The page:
March 20, 2019 - de Young Museum - Matt Mullican: Between Sign and Subject
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March 20, 2019

de Young Museum

[1] Installation of Matt Mullican: Between Sign and Subject at the de Young museum. [2] Matt Mullican, "Living in that World (detail), 2018. Oil stick rubbing on canvas, in 40 parts, 200 cm x 200 cm. Courtesy the artist, Mai 36 Galerie and Peter Freeman, Inc. [3] Matt Mullican, Untitled (Computer Project) (detail), 1989. Ilfochrome classic print, 18 computer generated images in lightbox 18 parts, each 91.4 x 121.9 x 17.8 cm. Courtesy the artist, Mai 36 Galerie. Images provided courtesy of the Fine Arts Museums of San Francisco.

Matt Mullican
Between Sign and Subject
March 9, 2019–January 26, 2020

de Young Museum
50 Hagiwara Tea Garden Dr
San Francisco, CA 94118
United States
Hours: Tuesday–Sunday 9:30am–5:15pm

www.famsf.org
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Over the past four decades, Matt Mullican has created a multifaceted body of work encompassing drawing, collage, painting, photography, video, sculpture, installation, and performance under hypnosis. Between Sign and Subject is his first solo project in the United States in 20 years and brings together four bodies of work that join signature pieces from the 1980s with new works made for the exhibition: bulletin boards, light boxes, rubbings, and a flag that map the universe of symbols and pictograms that chart Mullican’s experience of being in the world.

Trying nothing less than to “make sense of existence,” Mullican invented a personal cosmology to aid him with this urgent, yet fallible task. Operating from an understanding of reality as based entirely on perception, Mullican defined a visual system of colors and related symbols, representing five “worlds.” The first world, identified by the color green, is the material world, the elements; the second, represented by blue, is everyday life; the third is yellow and indicates the world of culture and science; the fourth is that of language and appears in black and white, and the last and most important world is that of subjective experience, which is rendered in red.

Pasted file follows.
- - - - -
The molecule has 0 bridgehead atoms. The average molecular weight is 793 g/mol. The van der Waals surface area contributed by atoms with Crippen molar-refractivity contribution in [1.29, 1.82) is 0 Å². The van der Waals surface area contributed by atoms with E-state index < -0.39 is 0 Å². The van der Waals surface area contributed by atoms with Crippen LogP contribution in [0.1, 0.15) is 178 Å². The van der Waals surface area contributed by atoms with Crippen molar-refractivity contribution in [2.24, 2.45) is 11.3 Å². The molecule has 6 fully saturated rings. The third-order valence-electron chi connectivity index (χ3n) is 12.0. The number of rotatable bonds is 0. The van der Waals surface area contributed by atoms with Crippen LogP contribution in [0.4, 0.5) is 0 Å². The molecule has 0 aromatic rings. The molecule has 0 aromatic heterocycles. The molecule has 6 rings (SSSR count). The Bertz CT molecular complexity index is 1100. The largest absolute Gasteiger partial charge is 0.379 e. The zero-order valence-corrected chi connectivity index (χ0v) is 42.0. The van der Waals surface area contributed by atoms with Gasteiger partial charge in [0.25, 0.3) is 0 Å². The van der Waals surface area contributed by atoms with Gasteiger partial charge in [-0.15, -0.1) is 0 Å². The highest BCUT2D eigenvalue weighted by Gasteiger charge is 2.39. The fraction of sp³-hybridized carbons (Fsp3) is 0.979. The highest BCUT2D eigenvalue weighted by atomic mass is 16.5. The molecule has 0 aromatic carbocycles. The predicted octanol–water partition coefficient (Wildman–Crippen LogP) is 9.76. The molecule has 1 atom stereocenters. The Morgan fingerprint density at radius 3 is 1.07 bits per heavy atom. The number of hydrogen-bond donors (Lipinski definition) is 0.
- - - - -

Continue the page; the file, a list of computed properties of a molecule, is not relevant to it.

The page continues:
To represent this system spatially, Mullican developed charts where each world is inscribed in a particular section. Early examples are represented in the exhibition context in the form of a bulletin board from 1980, a format Mullican has used since the early 1970s, to organize his visual universe. Three other billboards feature a collection of household items representative of the blue world of everyday life, drawn studio views that distinguish the yellow realm of cultural production, and cut-out comics as part of the black world of signs. From the 1980s onward, Mullican developed his organizational charts into maps of a fictitious city. In 1986, a partnership with the Hollywood IT company Digital Productions, gave Mullican the opportunity to develop this concept virtually. The Computer Project (1986–1990) is a virtual reality recreation of his city, expanding over 18 square kilometers. It is represented in the project by Untitled (1989), a series of light boxes made with the computer graphics generated for this project.